Impact

Impact

AfricaRice continues to implement strategic upstream research and capacity-development activities, while proactively linking with development partners to scale out rice technologies to generate outcomes and impact following its theory of change.

 

AfricaRice has developed improved rice technologies, practices and tools that have been tried and used by smallholder rice farmers in Africa. It has also established various impact-enhancing mechanisms such as the task forces, the rice hubs and the innovation platforms (IPs).

 

Through its R4D activities, AfricaRice in close association with its partners, is contributing significantly to poverty alleviation and food security in the continent as highlighted below.

 

 

Impact of NERICA rice varieties in Africa: millions lifted out of poverty and food insecurity  (https://www.sciencedirect.com/science/article/abs/pii/S2211912416300700?via%3Dihub)

 

(https://www.cgiar.org/news-events/news/in-a-grain-of-rice-solutions-for-poverty-and-hunger-in-sub-saharan-africa/)

 

Highlights

  • Thanks to adoption of NERICA rice varieties, developed by AfricaRice, 8 million people in Africa lifted out of poverty and food insecurity in 16 African countries

  • Average income increased from US$ 25 per capita to US$ 58 capita per capita for NERICA adopters.

  • Adoption of improved rice varieties was more significant after the 2008 food crisis.

  • Households given training and NERICA seeds saw a 23% increase in yield

Abstract

The dissemination of improved rice varieties could contribute significantly to achieving food security and reducing poverty in sub-Saharan Africa (SSA). This study assesses the number of households and individuals lifted out of poverty and food insecurity. Metadata and primary data collected from sixteen countries were analyzed. A positive impact of improved varieties on food security and poverty reduction was observed over the period 2000–2014. In addition, the rate of adoption of these varieties increased over these years and this increase was more significant after the 2008 food crisis. Average income also increased from US$ 25 per capita to US$ 58 per capita for NERICA adopters. These trends could be enhanced by addressing production constraints and certified seed bottlenecks.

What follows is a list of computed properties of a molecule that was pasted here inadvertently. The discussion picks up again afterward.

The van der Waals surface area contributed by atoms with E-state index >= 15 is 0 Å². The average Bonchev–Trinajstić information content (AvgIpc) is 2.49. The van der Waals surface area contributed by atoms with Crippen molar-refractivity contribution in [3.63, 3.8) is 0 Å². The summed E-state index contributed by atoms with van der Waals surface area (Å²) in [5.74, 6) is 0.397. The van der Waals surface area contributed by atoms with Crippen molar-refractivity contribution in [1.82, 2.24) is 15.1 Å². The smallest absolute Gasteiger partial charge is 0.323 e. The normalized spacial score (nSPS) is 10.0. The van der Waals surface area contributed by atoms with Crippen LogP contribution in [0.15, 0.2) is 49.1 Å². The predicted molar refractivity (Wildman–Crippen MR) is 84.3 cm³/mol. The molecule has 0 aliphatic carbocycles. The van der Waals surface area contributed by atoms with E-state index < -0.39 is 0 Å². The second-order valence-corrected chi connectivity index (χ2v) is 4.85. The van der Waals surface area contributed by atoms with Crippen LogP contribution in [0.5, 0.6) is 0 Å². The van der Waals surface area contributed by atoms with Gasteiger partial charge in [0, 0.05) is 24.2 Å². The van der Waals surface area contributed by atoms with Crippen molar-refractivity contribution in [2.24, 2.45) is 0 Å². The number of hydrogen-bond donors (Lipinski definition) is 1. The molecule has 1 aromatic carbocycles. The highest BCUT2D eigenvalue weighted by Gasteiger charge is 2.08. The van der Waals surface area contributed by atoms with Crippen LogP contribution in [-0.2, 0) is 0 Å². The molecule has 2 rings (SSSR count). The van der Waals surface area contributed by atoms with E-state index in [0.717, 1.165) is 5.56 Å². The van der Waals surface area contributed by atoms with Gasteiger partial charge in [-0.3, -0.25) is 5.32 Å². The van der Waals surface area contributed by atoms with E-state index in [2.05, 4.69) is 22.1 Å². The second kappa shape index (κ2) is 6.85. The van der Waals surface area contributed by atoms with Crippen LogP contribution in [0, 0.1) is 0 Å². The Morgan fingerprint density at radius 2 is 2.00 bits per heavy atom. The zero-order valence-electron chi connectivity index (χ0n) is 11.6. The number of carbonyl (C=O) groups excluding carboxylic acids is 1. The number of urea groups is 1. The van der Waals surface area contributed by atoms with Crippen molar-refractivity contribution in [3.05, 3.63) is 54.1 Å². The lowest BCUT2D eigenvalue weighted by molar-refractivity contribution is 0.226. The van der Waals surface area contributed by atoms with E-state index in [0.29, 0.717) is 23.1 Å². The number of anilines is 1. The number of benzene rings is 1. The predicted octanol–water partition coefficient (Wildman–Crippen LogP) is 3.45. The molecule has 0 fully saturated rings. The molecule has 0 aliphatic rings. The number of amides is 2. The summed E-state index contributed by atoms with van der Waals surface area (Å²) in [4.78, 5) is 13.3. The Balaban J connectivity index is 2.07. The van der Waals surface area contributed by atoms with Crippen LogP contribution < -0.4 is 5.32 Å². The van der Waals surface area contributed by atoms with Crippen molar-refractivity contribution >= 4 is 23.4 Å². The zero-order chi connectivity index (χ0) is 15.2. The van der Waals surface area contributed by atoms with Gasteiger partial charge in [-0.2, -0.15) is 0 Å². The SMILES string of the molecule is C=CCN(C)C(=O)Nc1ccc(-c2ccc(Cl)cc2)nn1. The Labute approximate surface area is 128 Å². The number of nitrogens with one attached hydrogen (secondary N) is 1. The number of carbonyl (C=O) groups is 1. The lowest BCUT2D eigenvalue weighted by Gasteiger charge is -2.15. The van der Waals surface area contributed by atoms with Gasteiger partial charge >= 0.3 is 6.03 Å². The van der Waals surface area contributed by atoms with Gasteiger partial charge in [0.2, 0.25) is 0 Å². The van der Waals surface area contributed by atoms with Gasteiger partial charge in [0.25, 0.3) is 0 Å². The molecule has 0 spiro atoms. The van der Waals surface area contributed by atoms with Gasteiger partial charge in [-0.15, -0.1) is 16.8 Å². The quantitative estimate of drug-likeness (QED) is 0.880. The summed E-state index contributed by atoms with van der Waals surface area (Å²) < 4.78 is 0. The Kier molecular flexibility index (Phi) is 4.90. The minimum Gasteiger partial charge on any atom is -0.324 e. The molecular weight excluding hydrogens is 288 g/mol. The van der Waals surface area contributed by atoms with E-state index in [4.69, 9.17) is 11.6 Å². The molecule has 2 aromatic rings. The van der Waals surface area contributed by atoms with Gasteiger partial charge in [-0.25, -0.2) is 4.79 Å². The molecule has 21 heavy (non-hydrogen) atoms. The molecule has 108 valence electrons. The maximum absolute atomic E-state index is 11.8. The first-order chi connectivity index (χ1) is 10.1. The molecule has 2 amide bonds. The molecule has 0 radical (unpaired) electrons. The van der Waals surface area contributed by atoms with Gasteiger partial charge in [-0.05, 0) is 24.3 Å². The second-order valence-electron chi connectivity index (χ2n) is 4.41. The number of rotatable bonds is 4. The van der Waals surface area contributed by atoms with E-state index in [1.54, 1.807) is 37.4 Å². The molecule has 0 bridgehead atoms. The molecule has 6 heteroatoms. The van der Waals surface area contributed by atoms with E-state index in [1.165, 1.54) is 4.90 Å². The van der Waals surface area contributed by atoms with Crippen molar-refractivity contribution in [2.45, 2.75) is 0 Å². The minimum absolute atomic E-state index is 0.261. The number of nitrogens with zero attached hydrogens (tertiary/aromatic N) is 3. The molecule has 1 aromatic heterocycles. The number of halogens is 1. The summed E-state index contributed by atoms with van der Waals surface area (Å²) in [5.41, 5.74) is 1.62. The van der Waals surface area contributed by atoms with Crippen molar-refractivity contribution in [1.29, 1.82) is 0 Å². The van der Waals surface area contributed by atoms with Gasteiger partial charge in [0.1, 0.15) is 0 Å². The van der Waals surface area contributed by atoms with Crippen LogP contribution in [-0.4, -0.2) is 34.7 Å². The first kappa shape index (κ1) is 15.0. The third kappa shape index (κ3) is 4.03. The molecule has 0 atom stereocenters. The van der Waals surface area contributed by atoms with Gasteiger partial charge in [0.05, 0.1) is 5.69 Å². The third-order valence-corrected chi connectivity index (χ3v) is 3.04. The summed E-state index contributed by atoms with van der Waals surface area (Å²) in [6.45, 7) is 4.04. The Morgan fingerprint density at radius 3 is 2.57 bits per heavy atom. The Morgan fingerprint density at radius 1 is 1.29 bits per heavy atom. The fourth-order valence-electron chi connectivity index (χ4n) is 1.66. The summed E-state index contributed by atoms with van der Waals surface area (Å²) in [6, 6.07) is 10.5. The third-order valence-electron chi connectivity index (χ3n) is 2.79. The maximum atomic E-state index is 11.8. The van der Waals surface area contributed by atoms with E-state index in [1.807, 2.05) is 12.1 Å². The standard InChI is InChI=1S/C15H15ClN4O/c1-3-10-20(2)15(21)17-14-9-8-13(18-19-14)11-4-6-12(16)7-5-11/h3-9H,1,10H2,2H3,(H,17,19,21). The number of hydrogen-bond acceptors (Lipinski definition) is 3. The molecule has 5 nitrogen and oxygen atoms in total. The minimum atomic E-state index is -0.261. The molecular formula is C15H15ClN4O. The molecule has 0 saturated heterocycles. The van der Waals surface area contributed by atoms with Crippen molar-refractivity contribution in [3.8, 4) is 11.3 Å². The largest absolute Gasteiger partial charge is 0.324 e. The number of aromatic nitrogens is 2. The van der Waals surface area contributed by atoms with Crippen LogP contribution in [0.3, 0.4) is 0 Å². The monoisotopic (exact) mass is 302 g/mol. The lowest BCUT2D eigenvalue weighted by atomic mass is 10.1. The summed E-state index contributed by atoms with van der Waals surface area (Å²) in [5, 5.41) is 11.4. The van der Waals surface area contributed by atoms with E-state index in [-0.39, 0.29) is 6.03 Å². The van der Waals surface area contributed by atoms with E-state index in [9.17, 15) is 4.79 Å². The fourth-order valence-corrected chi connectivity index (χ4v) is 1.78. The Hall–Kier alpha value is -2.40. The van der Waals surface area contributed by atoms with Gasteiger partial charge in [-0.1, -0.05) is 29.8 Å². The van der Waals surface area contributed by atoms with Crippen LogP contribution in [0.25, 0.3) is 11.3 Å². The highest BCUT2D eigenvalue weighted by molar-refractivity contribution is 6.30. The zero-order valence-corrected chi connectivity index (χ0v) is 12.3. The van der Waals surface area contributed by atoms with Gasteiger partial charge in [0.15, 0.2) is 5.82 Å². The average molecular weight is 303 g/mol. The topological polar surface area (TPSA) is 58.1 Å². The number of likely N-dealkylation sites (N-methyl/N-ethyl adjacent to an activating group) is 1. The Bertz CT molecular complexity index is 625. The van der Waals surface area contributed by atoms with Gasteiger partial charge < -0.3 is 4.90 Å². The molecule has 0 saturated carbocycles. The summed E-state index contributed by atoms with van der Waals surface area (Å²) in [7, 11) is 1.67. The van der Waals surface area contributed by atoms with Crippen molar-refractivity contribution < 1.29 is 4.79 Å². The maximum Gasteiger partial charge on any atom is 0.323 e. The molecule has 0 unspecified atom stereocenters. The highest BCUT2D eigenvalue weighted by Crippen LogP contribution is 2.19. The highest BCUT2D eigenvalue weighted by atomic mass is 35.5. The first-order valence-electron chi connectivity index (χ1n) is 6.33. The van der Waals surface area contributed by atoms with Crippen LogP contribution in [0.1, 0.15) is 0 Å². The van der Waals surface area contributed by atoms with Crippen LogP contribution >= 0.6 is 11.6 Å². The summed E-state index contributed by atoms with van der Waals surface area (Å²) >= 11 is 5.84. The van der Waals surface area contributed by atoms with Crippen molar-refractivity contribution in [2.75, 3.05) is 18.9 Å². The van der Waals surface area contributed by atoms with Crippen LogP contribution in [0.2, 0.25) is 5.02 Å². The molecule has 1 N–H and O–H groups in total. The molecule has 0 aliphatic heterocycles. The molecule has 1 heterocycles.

Impact of Smart-valleys approach in West Africa

(https://link.springer.com/chapter/10.1007/978-3-319-77878-5_11)

Highlights

  • Adoption of Smart-valleys technology, finetuned by AfricaRice, enables producers to increase the yield by 0.9 t/ha and the net income by US$ 267/ha.

  • The food consumption score indicates that adoption of Smart-valleys technology helps women to increase food security more compared to men.

  • Widescale diffusion of and direct training of individual farmers on the approach would help smallholder rice farmers to adapt to the climate change and improve their livelihoods.

Abstract

Low productivity is the main characteristic of agriculture in sub-Saharan Africa. Adverse effects of climate change increasingly reduce both productivity and production. Rice plays an important role in the food security of population. However, rice production faces many constraints, including low water control and soil fertility management. In order to improve water control and soil management and increase the productivity of local rice production in the context of climate change, a new technology (Smart-valleys approach) was introduced in Benin and Togo since 2010. The aim of this study is to assess the adoption, the diffusion and impact of smart-valley approach. Data were collected from 590 rice farming households in Benin and Togo. Results revealed that land tenure, total available area, paddy price and production in the lowland increase the adoption of Smart-valleys approach. Adoption of Smart-valleys approach increased from 110 ha in 2012 to 474 ha in 2014. In addition, the adoption enables producers to increase the yield by 0.9 t/ha, the net income by US$ 267/ha under the condition of climate change. The study suggests that large diffusion and training on the technology would help for adaptation to climate change and improving their livelihood of smallholder rice farmers.

 

 

Impact of WITA 9, lowland rice variety, in Cote d’Ivoire

https://www.tandfonline.com/doi/full/10.1080/1343943X.2019.1667834

Highlights

  • Study shows paddy yield advantage of the WITA 9 variety, developed by AfricaRice, is 0.7 t/ha

  • Its adoption increased farmer’s income by US$ 91/ha/season

  • Consumers’ willingness to pay was higher for WITA 9 than for any other locally produced rice variety and comparable to imported rice in one of two local markets

Abstract

Information on comprehensive evaluation of agricultural innovations is often limited. This study provides an overview of multidisciplinary evaluation of a lowland rice variety, WITA 9 (released in Côte d’Ivoire in 1998), with respect to its agronomic performance, grain quality, resistance to diseases, adoption by farmers, impact on productivity and farmers’ income, and marketability. WITA 9 had the highest paddy yield among the tested varieties including an international check (IR 64) and recently developed varieties adapted to this country. WITA 9 had a higher amylose content (26–28%) than others tested. This study confirmed its resistance to bacterial leaf blight, Rice yellow mottle virus (RYMV), and rice blast. A household survey showed that the adoption rate was 24%, its paddy yield advantage was 0.7 t/ha, and its adoption increased farmer’s income by US$ 91/ha/season. A market study showed that consumers’ willingness to pay was higher for WITA 9 than any other locally produced rice variety and comparable to imported rice in one of two markets. We conclude that WITA 9 is an ideal innovation for enhancing productivity and rice import substitution in Côte d’Ivoire. An effective seed delivery system and enhancing farmers’ and consumers’ awareness of this variety are vital for accelerating impact.